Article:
How Solar Power Challenges Public Utilities

The United States has rejoined the Paris Accord.  The world is pursuing aggressive Carbon Emissions goals by 2030.  Daily, we get warnings that we are on a tipping point.  So, why at this critical juncture are California public utilities lobbying to double solar power pricing?  It leaves us wondering how solar power challenges public utilities

PG&E, So Cal Edison, and San Diego Gas & Electric are lobbying the California Public Utilities Commission (CPUC) to make consumer solar twice as expensive than it is today. This would put solar out of reach for the working and middle class, just when it is taking off.

The Duck Curve: Supply and Demand

In 2013 California Independent System Operator published a graph illustrating electricity demand versus available solar energy throughout the day.  The graph was based on springtime solar power generation vs usage.  Daily usage swings graphed in a swoop shaped like a duck and were christened the “duck curve”.    The importance of the duck curve is its illustration of the disproportionate supply and demand of solar power. 


During the day, when the sun shines, more solar power is produced than is used.  In Minnesota, that excess power is routed to the utility grid and reused for other consumers.  When the sun sets, and your solar grid isn’t producing power, you can buy back electricity from your electric company.  If you have solar power storage batteries, your system can use the over produced electricity stored there.

The Effect of the Duck Curve

The fact that a system operator in California charted the transition point for solar energy is a sign that solar power is no longer a niche technology.  Solar energy has moved into mainstream power production.  However, there are some challenges faced in locations like California.  The duck curve means California utility firms need to find the balance between power supply and demand.  In the past, California has used curtailment of production, which wastes part of the power produced in solar farms.  With better solar storage available today, more of that wasted power could be stored for use in evening hours when the solar panels are no longer converting sunlight to power.

Curtailment affects consumers because the waste reduces the economic benefits of using solar panels to produce solar power to run homes and businesses.  The utility companies want to raise electricity prices to make up for the lost benefits.  When one state does this, others may follow. 

Complicated Modern Grid and Solar Storage

Modern electric grids are more complicated than they once were.  There are various energy sources involved, such as solar, wind, and blue gas power generation, inverters and rooftop installations as well as microgrids.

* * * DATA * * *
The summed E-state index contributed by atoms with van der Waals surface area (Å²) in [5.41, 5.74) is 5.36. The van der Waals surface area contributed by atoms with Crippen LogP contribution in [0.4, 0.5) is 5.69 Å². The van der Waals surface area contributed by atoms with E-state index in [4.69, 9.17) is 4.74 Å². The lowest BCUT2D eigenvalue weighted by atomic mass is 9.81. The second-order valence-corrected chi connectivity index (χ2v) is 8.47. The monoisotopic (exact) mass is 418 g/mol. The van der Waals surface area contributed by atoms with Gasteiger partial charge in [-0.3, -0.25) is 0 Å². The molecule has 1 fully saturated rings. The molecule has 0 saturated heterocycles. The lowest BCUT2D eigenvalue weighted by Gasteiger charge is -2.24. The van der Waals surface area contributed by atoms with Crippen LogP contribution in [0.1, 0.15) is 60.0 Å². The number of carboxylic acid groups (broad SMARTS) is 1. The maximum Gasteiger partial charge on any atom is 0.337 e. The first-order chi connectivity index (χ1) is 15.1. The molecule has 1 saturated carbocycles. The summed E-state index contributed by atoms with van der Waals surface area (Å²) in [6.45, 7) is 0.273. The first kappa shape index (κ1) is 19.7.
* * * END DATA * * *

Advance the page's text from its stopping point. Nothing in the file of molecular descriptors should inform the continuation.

The electric grid is divided into transmission and distribution systems.  It allows power to be transported fair distances without losing much of it on high voltage power lines.  The power is then distributed to homes and businesses on low voltage power lines.  Substations and transformers convert the power from high to low voltage in order to deliver on demand.

Once electricity only flowed one way through the grids.  Today, the grid needs to accommodate rooftop solar systems by handling two way electricity flow.  Once the overproduction flows back to the electricity company, the consumer can buy back the electricity when their rooftop solar power system is not producing enough power for their demands.

Integrating storage technology with Solar power systems could also alleviate over generation followed by shortages of electricity during evening usage.  The excess produced power can be stored in the solar power storage batteries, for use after the sun sets.

The Right Answer

The US Department of Energy Solar Energy Technologies Office is known as SETO.  The goal of SETO is to support the safe integration of solar power systems into the nation’s electricity grid.  Utility companies are learning how to adjust.  Power demand has become predictable, as more consumers opt to convert to solar power for their homes and businesses.   Electricity suppliers must continue to improve technology used to control the multidirectional power flow in the grid.  Storage batteries, commercial and residential, will continue to gain favor for storing overproduced electricity until consumers can access and utilize it.  Solar power challenges to public utilities will lead to better than ever efficiencies.

Renewable Solar Resources is a solar installation company in Plymouth Minnesota who loves educating consumers on solar advantages today.  Every home that converts to solar as the primary electricity resource, saves roughly 1.6 metric tons of CO2 emissions each year.  If you are ready to save money as you help achieve Paris Agreement emissions reduction, it could make sense for you to change to solar energy for your home or business.  Visit or call (888) 432-9024 today and get the information you need to make your best decision.  The energy audit is free and can help you start saving money –  and energy – immediately.